At the last Performance Firestarters on The Power of Feeds at Google, our speakers talked about the use of client and third party APIs and data feeds to dynamically update advertising messaging (beyond pricing and stock levels) to add new levels of contextual relevance (location, behaviour, weather, exposure to other media and so on).
It was a fascinating session and it seems that we're only scratching the surface of where this might go. Visar Shabi, CTO at the super-smart BrainLabs, spoke about applying a layer of machine learning (or even utilising prediction APIs) to the input of data so that we might develop a model that continuously updates itself. Alistair Dent of iProspect talked about how APIs bring scalability and speed to managing real-time changes in communications, and all the different ways in which we might use structured data to do this in better ways. Kris Tait of digital agency Croud (who themselves have a really interesting operating model) spoke of how they had used data feeds to dynamically update advertising messages for their client Netflix, making 297,000 changes over a six month period (the equivalent of 50,000 changes a month).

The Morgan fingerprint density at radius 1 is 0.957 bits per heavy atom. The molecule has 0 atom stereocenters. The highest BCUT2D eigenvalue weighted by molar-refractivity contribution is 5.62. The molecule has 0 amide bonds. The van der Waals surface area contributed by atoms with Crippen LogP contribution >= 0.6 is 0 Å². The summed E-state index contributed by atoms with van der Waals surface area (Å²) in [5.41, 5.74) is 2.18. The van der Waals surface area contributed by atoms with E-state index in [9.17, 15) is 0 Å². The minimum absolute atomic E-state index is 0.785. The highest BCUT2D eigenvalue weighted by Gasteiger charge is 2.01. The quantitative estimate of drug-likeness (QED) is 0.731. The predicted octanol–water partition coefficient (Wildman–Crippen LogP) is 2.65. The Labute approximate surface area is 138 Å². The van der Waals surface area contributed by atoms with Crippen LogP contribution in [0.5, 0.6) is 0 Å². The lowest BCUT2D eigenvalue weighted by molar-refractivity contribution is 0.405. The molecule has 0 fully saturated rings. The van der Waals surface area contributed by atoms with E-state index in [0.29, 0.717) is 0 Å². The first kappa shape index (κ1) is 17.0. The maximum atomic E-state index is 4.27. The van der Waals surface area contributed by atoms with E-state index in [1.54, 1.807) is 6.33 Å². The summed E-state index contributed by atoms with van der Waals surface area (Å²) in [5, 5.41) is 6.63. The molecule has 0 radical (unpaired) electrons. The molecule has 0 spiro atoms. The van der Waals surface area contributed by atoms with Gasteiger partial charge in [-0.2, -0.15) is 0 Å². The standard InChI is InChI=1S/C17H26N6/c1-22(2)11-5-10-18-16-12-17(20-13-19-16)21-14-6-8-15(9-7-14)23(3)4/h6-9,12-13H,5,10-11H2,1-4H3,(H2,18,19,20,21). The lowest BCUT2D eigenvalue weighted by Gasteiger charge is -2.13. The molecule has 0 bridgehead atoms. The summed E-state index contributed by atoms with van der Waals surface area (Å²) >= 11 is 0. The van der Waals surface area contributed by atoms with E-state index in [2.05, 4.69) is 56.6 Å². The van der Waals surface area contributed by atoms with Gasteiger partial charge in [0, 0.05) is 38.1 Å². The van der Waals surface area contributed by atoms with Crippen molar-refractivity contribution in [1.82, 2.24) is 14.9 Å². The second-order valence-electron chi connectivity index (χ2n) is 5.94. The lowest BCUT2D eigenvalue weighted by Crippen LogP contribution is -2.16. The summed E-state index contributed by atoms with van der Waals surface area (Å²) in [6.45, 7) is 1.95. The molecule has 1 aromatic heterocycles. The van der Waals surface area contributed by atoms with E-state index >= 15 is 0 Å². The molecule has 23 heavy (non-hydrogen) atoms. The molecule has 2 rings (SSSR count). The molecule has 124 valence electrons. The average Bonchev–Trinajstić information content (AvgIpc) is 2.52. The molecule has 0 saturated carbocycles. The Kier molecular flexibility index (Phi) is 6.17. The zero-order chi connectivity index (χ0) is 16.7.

Kris also described the process of using feeds as being one of augmenting human capability. In doing so he mentioned a really interesting delineation between AI (Artificial Intelligence) and IA (Intelligence Augmentation, or Amplification), which led me to this recent Andreessen Horowitz podcast (embedded above) featuring the NYT's John Markoff who's just written a book, Machines of Loving Grace, about the increasingly complex relationship between humans and machines.
In the interview Markoff talks about how two communities had grown up in Silicon Valley - one focused on Artificial Intelligence and how technology might replicate or replace humans, and the other all about how technology might augment human capability. He talks about the McLuhanism of how we shape our tools and then our tools shape us (but we do shape our tools), why we'll end up talking to machines but not just through a conversational UI, whether robots really will replace human jobs, what’s really happening with Moore’s Law, and why we’re not seeing an equivalent Moore’s Law-type impact on productivity growth. A useful distinction and a fascinating listen.